The experts continue to pile on Clinton: on “Charlie Rose” on Tuesday night, Rose and his panelists (Matthew Dowd, Frank Bruni, David Axelrod and Susan Glasser, editor of Politico) competed with one another to excoriate the Clinton campaign and expound on what went “wrong.” She didn’t have a message; her message was about the past, not the future; her arguments were too complicated for the poor voter to follow. She had to change, and pronto. This attitude is captured in the last paragraph of Bruni’s Wednesday New York Times op-ed :
Clinton needs to persuade voters that as much as they’ve seen of her, she can still lead them to a place they’ve not yet seen. She hasn’t succeeded, and she slogs on from Iowa much as she did eight years ago: with more to prove than to savor.
These are, by the way, the same gurus who elsewhere complain that our current political discourse is too issue-free and simplistic (as it certainly is). They rightly criticize Trump and his Republican rivals, for overlooking the complexities of issues in favor of razzle-dazzle hyperbole. Clinton has discussed and offered solutions to a very wide array of problems. Does she get credit for it? No: her speeches have been too complex and intellectually wearying, whine the intelligentsia.
Do you begin to get the sense that she just cannot win? Even when she wins, she can’t win. She will not be allowed to win.
The same point is gleefully made in the frequent analyses of women voters, especially “younger” women. A typical example, forwarded to me by Ruth Wodak, comes from the Guardian. According to the author, who I regret to say is Jill Abramson, young women find Clinton “unexciting” and want to be “inspired.” They see her as “inauthentic” and even “untrustworthy.” These are given as “reasons” why, even if they can bring themselves to vote for her, they are not enthusiastic about her candidacy (as African Americans were about Obama’s).
But what the many such analysts offer as “reasons” to feel dubious about Clinton are not in fact reasons; they are “excuses” and should be parsed as such. Before these “reasons” become received truth, proponents need to ask themselves – or we need to ask them – whether, in fact, their disaffection is based on reasons, and reason; or whether it is just more of the same old misogyny, in the guise of rational argumentation.
To call an argument a “reason” is to presuppose that it is based on fact; otherwise, it is only an “excuse,” with no claims to truthfulness. To say that many younger women voters are unenthusiastic about Clinton for the “reason” that she is unexciting (or “inauthentic” or “untrustworthy”) is to take that argument as factual. But it is more accurate to say that that claim is merely an “excuse” for their reluctance to support her, and that the real “reason” lies elsewhere.
Donald Trump’s supporters have no trouble supporting him no matter what: they say he “tells it like it is” even after they acknowledge that he sometimes lies. I am not advocating that Clinton’s potential supporters behave in this kind of know-nothing fashion; but I am surprised they are unwilling to cut her any slack at all, to see her style as exemplary for what she is trying to do – raise the bar for political discourse – and try to accommodate to it. I am surprised that, no matter how often negative claims are disproved – Benghazi, e-mails, flip-flops – they keep coming back as “reasons” for tepid support. I am surprised that people who claim to be politically savvy can’t seem to get their heads around a simple truth: when someone has been on the national political stage for more than a quarter of a century; when she is married to a man who has, let’s say, certain issues; when she and her husband, during his presidency, were subjected to an eight-year barrage of groundless attacks; then it is likely that there will remain a residual sense of her “imperfections,” that the attacks have left a sense of “there must be something to it” even when there isn’t. Nobody else in the race has been the object of so much loathing and character assassination, so no one else seems to be “inauthentic” or “untrustworthy.” And there is at least an argument that one big reason for a quarter-century of unremitting attacks on the couple is that their behavior and the roles they play threaten to overturn our beloved and essential gender stereotypes.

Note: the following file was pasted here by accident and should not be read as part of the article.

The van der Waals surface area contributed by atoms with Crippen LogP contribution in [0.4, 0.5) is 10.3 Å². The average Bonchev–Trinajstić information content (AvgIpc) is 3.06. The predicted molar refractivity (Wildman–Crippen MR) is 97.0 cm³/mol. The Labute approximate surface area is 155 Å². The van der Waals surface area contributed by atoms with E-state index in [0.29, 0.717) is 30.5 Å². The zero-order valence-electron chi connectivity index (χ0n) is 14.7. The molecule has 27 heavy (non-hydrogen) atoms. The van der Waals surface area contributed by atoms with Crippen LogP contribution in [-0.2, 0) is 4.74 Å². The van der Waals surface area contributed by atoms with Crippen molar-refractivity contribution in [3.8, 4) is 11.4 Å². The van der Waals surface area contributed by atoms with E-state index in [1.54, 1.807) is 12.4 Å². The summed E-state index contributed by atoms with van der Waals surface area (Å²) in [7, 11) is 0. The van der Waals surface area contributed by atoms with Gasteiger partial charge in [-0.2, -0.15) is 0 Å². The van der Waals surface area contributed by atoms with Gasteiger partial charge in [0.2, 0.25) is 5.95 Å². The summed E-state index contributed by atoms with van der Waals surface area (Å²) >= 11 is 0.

There are two real problems with the communications between Hillary Clinton and the pundits and voters, both hearer-based rather than speaker-based. One is that hearers have to understand her utterances as flawed and themselves as doing her a favor by correcting them, because she is a powerful woman; and the second is that they are unable to perceive their “reasons” for disapproval as stemming from fear of a powerful woman becoming even more powerful, that is, as “excuses.” Both arise from the same noxious source, misogynistic stereotyping; and both are equally unfit to be parts of American public discourse in the twenty-first century.
It would be pleasant, would it not, if the youngsters and savants who come together to find fault with Clinton would at least ask themselves how much of their ambivalence and worse is based on some reality – i.e., if it consists of “reasons” to dislike and distrust her – and how much is really, deeply, based on a need to maintain the old gender and sexual expectations so that they don’t have to change – i.e., if it consists of mere “excuses” for feelings that have no rational basis in 2016.